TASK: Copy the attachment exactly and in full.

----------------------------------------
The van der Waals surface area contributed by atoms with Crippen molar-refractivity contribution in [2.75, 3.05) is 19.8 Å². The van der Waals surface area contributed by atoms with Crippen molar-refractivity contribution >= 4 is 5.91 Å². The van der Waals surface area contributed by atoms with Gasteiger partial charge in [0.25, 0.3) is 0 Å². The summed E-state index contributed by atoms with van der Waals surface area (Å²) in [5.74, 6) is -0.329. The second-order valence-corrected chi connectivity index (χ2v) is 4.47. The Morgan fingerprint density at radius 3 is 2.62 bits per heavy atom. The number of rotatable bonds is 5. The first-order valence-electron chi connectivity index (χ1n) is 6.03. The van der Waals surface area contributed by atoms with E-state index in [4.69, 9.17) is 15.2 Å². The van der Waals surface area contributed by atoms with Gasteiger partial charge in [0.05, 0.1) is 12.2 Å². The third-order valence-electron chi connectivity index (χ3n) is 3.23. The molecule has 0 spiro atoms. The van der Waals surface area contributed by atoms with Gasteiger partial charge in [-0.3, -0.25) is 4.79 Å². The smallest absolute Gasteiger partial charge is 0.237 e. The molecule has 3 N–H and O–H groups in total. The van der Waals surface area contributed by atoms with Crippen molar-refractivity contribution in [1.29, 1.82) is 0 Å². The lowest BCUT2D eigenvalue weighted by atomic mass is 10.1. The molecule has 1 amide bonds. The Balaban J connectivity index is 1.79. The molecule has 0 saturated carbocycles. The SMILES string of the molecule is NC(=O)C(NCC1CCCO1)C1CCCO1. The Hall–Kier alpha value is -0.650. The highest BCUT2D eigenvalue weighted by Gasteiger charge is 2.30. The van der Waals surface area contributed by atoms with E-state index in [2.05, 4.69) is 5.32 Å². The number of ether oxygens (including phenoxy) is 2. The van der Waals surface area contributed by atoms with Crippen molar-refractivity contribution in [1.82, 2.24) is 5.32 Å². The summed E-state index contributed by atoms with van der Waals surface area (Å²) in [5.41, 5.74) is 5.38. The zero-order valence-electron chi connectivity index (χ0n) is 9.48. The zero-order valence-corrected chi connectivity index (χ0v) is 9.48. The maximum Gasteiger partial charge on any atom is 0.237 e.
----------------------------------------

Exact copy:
The van der Waals surface area contributed by atoms with Crippen molar-refractivity contribution in [2.75, 3.05) is 19.8 Å². The van der Waals surface area contributed by atoms with Crippen molar-refractivity contribution >= 4 is 5.91 Å². The van der Waals surface area contributed by atoms with Gasteiger partial charge in [0.25, 0.3) is 0 Å². The summed E-state index contributed by atoms with van der Waals surface area (Å²) in [5.74, 6) is -0.329. The second-order valence-corrected chi connectivity index (χ2v) is 4.47. The Morgan fingerprint density at radius 3 is 2.62 bits per heavy atom. The number of rotatable bonds is 5. The first-order valence-electron chi connectivity index (χ1n) is 6.03. The van der Waals surface area contributed by atoms with E-state index in [4.69, 9.17) is 15.2 Å². The van der Waals surface area contributed by atoms with Gasteiger partial charge in [0.05, 0.1) is 12.2 Å². The third-order valence-electron chi connectivity index (χ3n) is 3.23. The molecule has 0 spiro atoms. The van der Waals surface area contributed by atoms with Gasteiger partial charge in [-0.3, -0.25) is 4.79 Å². The smallest absolute Gasteiger partial charge is 0.237 e. The molecule has 3 N–H and O–H groups in total. The van der Waals surface area contributed by atoms with Crippen molar-refractivity contribution in [1.29, 1.82) is 0 Å². The lowest BCUT2D eigenvalue weighted by atomic mass is 10.1. The molecule has 1 amide bonds. The Balaban J connectivity index is 1.79. The molecule has 0 saturated carbocycles. The SMILES string of the molecule is NC(=O)C(NCC1CCCO1)C1CCCO1. The Hall–Kier alpha value is -0.650. The highest BCUT2D eigenvalue weighted by Gasteiger charge is 2.30. The van der Waals surface area contributed by atoms with E-state index in [2.05, 4.69) is 5.32 Å². The number of ether oxygens (including phenoxy) is 2. The van der Waals surface area contributed by atoms with Crippen molar-refractivity contribution in [1.82, 2.24) is 5.32 Å². The summed E-state index contributed by atoms with van der Waals surface area (Å²) in [5.41, 5.74) is 5.38. The zero-order valence-electron chi connectivity index (χ0n) is 9.48. The zero-order valence-corrected chi connectivity index (χ0v) is 9.48. The maximum Gasteiger partial charge on any atom is 0.237 e.